5What remains is a third path, one that Vollaire invites us to take in her book: defining that attitude. Her book does not really discuss the interrelationship between the work of researchers in philosophy and in the social sciences, but rather the possibility of defining a "philosophical field" by going behind the social sciences, or to put it better, doing without the social sciences. We could say that her arguments for distinguishing the philosophical notion of the field from that of the social sciences could be expressed in three points. Firstly, there is a difference concerning the aim, as philosophy does not seek to provide objectifiable data or contextual constants concerning the field as a subject: rather, it demonstrates transformative ambitions (p. 38). Philosophy seeks to act upon the world, to exercise a critical function or, to quote Marx as Vollaire does on this point, to "change the world" (p. 64-75). In other words, philosophy comes less close to classical research in social sciences than it does to the objectives of action research. Secondly, philosophy abandons any search for objectification, its goal being less to create interpretable data than to get the questioner and the questioned to understand each other. This results in the flat rejection of the directive method of the interview, and the defense of the non-directive or semi-directive method (p. 40-50). Thirdly, the philosophical investigator is, according to Vollaire, a scrounger who must question their position, who must work upon themselves, abandoning any overarching position in relation to the subject of their investigation in order to adopt, in particular, the perspective of the subordinates (p. 41).
6On all these points, we must note that the philosophical approach is actually not that far from the qualitative methodology of the social sciences, most particularly in the fact that the researcher in the social sciences must also be able to question, indeed objectify their position in relation to the interlocutor (this is why, in ethnomethodology, the researcher keeps a diary most of the time). This is as true for the Bourdieusian school (see Bourdieu’s Sketch for a Self-Analysis) as for what is called the school of symbolic interactionism. And yet Vollaire’s philosophical approach is intended as more radical in its refusal of the objectifying approach, in that it focuses more fundamentally on the recognition of the processes of subjectification at work in thought and the interrelationships between those involved on the ground. Only "through this data that has been subjectively experienced and considered can a possible objectification of the situations and relations of power take shape" (p. 179). The real controversy with the social sciences, then, is with the illusion of axiological neutrality, rooted as much in the fact-value distinction as in the myth of the objectivity of the given. Vollaire’s field philosophy, on the other hand, accepts its "political" stance from the outset alongside the "subjugated knowledges," as Foucault would have said. This means that, even where it is not yet overtly normative, field philosophy positions itself among the subordinates and the dominated in order to produce a twofold transformation: of the social situation, but first and foremost of the philosophical stance itself, which is put into question. From this perspective, if the philosophical field does not initially produce givens, it is because it must instead produce a spiritual change in the philosopher who enters it. It means working on oneself, a chance to change oneself and the world where the philosopher becomes a participant by abandoning both their superior position and the abstract world of ideas in order to confront "the real" (an expression that Vollaire uses several times). The effects of the "field" attitude need to be discussed more than the field-as-subject does, as those effects are ultimately measured more through the philosopher as a person than by obtaining a "scientific" result from the investigation. That is probably why the notion of the "field" as developed by Vollaire seems more useful for philosophy than for the social sciences. We cannot blame her for this, but it does raise at least two questions.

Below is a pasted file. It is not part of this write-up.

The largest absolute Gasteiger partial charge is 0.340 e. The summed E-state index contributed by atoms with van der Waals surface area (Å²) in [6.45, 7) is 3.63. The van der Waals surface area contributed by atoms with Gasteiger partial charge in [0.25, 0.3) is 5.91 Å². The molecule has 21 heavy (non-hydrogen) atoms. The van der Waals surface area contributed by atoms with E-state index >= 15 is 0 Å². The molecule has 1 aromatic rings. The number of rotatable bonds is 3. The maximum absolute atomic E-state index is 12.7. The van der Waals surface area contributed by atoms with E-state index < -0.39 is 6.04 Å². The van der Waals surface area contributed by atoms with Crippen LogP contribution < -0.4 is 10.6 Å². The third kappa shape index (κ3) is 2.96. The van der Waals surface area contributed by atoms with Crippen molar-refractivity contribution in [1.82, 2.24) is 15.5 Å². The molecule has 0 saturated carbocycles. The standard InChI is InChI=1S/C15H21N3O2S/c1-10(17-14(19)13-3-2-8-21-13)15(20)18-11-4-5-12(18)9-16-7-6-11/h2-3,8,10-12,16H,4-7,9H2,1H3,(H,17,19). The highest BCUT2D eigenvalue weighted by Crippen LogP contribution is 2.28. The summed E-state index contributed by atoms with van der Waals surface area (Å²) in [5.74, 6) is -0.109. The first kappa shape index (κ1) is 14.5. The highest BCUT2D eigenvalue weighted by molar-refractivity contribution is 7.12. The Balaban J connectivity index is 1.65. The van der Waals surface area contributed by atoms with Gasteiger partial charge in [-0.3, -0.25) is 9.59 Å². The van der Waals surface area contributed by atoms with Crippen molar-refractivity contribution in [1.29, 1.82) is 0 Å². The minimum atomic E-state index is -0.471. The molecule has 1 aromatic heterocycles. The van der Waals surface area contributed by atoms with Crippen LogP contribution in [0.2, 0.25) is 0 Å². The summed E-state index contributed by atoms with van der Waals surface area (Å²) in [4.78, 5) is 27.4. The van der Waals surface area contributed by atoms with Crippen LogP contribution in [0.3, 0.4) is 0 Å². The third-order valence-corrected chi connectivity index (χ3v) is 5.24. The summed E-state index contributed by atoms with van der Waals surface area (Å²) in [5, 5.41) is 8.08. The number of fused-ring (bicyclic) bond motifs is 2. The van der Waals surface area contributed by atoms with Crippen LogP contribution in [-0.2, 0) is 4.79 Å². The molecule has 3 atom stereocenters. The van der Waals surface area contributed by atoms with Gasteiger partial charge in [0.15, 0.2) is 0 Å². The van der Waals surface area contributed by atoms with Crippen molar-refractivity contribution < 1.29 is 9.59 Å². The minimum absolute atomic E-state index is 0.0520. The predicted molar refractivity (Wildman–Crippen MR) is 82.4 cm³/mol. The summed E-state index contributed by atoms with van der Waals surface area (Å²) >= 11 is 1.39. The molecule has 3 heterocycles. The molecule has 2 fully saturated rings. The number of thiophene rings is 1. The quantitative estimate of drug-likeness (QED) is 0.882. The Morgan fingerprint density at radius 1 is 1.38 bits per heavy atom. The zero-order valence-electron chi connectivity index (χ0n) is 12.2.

7The first is: what does Vollaire call "the real," and why is the "real" that philosophers encounter in the field more "real" than the one they encounter in theory? To avoid getting into metaphysical issues, we could put the question another way: Can a field philosophy base itself on the mere commitment by a philosopher to delve into a reality beyond that of their profession?
8The second question concerns the nature of the "philosophical field": how does it differ from the field of the researcher in the social sciences? What are the conditions for a specifically philosophical field investigation? And above all, what does the philosophical field give us that the field of the social sciences does not?
9Christiane Vollaire’s book is brave and valuable. It puts us on the road to a philosophical problematization of the notion of the field: in this sense, it opens a breach through which others will hopefully soon pass. The gist of our criticism could be summarized as follows: the book could have benefited from a less frontal and exclusive approach to the methodology of the field investigation and the qualitative approaches devised in the social sciences. But this criticism does not in any way cast doubt on the value of this work that, in the author’s own words, should be read as the embryo "of something possible that is not yet formed, whose potentials are still multiple and will only take shape in the real when called upon" (p. 178). The idea that philosophy should remain open to such moments, such solicitations, and such possibilities to expand on, is probably what informs Vollaire’s whole approach and makes it so profound and fascinating.